• Brooks Memorial Library at 224 Main St. will host U.S. Department of Agriculture advisor Drew Adams, who will speak at 2:15 p.m. about his service in Afghanistan helping farmers rebuild their lives.

• Retired U.S. Army Reserve Lt. Col. Christie Turner will speak at 3:15 p.m. on the topic “Coming Home with Post-Traumatic Stress Changed My Life.”

• The Brattleboro Savings & Loan at 221 Main St. will host Vermont Air National Guard intelligence officer Christopher Clements speaking at 2:15 p.m. on the subject “A Den of Thieves: The Competing Factions, Uneasy Alliances and Bitter Rivalries of the Syrian Civil War.”

• Retired U.S. Army Reserve Lt. Col. Stephen Mark Truhan will speak at 3:15 p.m. on commissioned service.

• A 4 p.m. service at St. Michael Roman Catholic Church at 47 Walnut St. will be followed at 6 p.m. by an American Legion dinner featuring Marchessault talking about his Vermont Air National Guard work.

BUHS students Spenser Lawrence, Marley Hathaway, and Sam Kuusinen will honor three local service members: Vermont Army National Guard Lt. Mark Dooley of Wilmington, Army PFC Kyle Gilbert of Guilford, and Army National Guard Sgt. Charlotte Marcy Mansur.

“Each student was assigned to research the lives of the three veterans we're honoring,” said Costello, “and then make their presentation at the dinner.”

All three served in Iraq. Dooley and Gilbert were killed in action, while Mansur - a military police officer gravely wounded by a roadside bomb in 2006 - ultimately took her own life in 2016.

Costello said each family will be presented with a U.S. flag that had previously flown over U.S. military bases in Afghanistan.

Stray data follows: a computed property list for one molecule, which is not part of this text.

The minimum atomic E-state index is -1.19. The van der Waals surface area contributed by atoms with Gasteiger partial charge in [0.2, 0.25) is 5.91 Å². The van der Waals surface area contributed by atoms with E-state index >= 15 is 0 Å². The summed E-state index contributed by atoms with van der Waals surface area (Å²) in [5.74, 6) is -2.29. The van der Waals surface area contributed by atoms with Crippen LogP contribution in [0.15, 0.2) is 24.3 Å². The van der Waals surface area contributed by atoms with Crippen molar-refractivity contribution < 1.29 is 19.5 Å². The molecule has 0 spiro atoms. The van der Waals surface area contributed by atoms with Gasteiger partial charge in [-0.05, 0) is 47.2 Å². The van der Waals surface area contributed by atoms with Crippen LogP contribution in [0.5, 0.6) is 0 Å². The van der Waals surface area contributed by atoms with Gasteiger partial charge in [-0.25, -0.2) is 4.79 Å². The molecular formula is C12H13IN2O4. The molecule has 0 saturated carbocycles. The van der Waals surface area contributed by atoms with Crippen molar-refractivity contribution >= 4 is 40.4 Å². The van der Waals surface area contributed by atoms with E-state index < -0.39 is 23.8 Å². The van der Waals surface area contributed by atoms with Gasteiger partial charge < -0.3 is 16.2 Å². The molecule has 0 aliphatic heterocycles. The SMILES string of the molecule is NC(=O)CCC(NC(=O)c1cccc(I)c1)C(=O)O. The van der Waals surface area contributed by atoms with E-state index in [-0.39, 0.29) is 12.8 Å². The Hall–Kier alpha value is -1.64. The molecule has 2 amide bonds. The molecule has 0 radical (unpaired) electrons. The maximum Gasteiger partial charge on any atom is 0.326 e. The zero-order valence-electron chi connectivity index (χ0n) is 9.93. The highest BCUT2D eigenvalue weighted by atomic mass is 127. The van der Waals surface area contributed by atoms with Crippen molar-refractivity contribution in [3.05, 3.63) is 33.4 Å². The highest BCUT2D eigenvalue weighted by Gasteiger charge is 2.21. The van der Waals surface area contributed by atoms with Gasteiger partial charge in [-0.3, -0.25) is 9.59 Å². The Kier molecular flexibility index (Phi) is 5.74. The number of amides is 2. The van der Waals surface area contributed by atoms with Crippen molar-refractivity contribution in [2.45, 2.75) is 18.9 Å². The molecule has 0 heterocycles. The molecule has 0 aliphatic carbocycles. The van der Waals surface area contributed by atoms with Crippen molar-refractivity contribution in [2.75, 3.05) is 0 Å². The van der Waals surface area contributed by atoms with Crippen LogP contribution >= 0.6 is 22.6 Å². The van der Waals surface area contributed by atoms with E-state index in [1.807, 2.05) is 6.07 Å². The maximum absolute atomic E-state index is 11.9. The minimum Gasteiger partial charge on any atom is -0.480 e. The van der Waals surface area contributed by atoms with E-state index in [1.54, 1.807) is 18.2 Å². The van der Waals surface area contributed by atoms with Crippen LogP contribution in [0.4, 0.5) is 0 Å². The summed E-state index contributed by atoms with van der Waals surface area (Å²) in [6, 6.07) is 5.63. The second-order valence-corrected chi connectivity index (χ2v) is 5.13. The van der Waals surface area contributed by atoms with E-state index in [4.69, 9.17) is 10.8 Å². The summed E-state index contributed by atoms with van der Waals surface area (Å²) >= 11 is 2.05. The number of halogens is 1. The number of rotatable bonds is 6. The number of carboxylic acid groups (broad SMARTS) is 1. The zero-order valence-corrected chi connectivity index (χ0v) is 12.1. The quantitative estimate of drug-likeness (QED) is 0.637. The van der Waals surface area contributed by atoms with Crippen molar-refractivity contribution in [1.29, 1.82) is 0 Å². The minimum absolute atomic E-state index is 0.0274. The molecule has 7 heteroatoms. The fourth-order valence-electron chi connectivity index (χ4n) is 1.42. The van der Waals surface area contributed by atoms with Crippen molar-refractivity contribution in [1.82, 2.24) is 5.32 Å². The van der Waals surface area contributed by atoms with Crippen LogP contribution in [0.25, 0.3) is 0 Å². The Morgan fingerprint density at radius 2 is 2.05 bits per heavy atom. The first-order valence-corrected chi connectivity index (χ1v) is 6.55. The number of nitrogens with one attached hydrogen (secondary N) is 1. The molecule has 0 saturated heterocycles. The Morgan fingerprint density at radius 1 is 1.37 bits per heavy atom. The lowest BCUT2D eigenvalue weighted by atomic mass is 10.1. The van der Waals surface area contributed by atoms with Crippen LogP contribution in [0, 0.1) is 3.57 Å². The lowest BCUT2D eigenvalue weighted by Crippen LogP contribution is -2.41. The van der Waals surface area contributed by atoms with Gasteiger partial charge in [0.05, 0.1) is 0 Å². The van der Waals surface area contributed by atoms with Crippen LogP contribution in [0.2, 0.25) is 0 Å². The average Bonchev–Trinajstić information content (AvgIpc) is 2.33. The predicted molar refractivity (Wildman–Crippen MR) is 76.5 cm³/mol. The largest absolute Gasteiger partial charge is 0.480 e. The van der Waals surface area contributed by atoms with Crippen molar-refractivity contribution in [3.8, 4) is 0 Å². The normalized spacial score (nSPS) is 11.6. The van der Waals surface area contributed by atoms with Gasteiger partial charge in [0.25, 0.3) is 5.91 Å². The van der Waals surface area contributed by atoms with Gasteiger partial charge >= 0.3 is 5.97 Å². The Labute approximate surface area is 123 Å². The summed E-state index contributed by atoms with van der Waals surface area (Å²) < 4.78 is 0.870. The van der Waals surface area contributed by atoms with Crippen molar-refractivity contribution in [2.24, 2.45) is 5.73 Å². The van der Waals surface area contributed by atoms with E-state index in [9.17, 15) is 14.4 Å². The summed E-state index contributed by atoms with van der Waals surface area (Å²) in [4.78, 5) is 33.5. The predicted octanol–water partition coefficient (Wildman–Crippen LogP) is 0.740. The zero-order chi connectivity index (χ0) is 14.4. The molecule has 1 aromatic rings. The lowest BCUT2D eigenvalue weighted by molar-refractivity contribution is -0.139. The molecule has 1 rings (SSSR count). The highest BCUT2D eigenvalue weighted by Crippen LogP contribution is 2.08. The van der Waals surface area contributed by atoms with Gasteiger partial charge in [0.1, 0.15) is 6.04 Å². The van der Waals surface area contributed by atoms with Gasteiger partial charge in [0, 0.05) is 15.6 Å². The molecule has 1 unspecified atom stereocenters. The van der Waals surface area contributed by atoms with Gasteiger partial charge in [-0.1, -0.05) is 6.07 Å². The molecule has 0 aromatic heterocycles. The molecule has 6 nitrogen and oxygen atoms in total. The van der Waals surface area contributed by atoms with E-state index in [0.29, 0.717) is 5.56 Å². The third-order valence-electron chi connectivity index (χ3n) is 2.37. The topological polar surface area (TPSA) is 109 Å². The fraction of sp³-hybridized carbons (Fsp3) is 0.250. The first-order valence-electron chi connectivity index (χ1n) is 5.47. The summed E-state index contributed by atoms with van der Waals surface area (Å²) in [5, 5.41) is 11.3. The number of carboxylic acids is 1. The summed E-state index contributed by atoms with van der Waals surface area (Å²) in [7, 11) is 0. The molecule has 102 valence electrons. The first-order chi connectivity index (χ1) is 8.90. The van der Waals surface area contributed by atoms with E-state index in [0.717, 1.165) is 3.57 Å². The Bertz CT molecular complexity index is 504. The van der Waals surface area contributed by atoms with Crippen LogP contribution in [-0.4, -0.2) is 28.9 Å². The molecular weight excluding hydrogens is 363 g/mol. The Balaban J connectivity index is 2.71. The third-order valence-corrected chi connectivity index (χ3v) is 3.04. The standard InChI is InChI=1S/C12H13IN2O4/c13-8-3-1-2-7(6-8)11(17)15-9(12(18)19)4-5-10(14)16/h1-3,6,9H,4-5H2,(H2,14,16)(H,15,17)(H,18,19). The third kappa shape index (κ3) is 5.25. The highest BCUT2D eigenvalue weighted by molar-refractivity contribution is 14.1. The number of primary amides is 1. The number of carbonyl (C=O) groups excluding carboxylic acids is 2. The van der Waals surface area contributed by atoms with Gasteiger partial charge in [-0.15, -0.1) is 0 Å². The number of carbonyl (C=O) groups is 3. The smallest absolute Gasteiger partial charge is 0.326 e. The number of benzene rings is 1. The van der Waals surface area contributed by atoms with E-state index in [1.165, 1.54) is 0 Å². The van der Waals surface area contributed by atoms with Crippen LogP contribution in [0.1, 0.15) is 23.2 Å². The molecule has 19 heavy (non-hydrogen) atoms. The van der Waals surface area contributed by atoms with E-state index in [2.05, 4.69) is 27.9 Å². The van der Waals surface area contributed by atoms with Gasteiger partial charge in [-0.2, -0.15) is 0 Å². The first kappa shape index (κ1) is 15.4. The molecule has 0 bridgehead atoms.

All GWOT veterans and their families will be invited to the banquet in the evening and will be honored. The dinner is free to veterans and $15 for the public, with reservations and more information available by calling the Legion at 802-257-1872.

'To fear and loathe war because of knowing war'

Costello hopes the day of seminars and commemoration will “help express the viewpoints of veterans and honor those who served,” which he believes is important at a time when so few Americans - particularly those in political power - have any experience with the military.

He brought up something that President Dwight Eisenhower once said: “God help this country when someone sits in this chair who doesn't know the military as well as I do.”

The last U.S. president to have served in the military was George H.W. Bush, a Navy pilot in World War II. None of his successors have had what Lepore described as lacking the knowledge “to fear and loathe war because of knowing war.”

Costello said he was heartened by the number of GWOT veterans who have run for public office in recent years, including 2020 Democratic presidential candidates Joe Sestak, Tulsi Gabbard, Pete Buttigieg, and former candidate Seth Moulton.

“We need more people who are willing to be a voice for veterans and their families,” Costello said.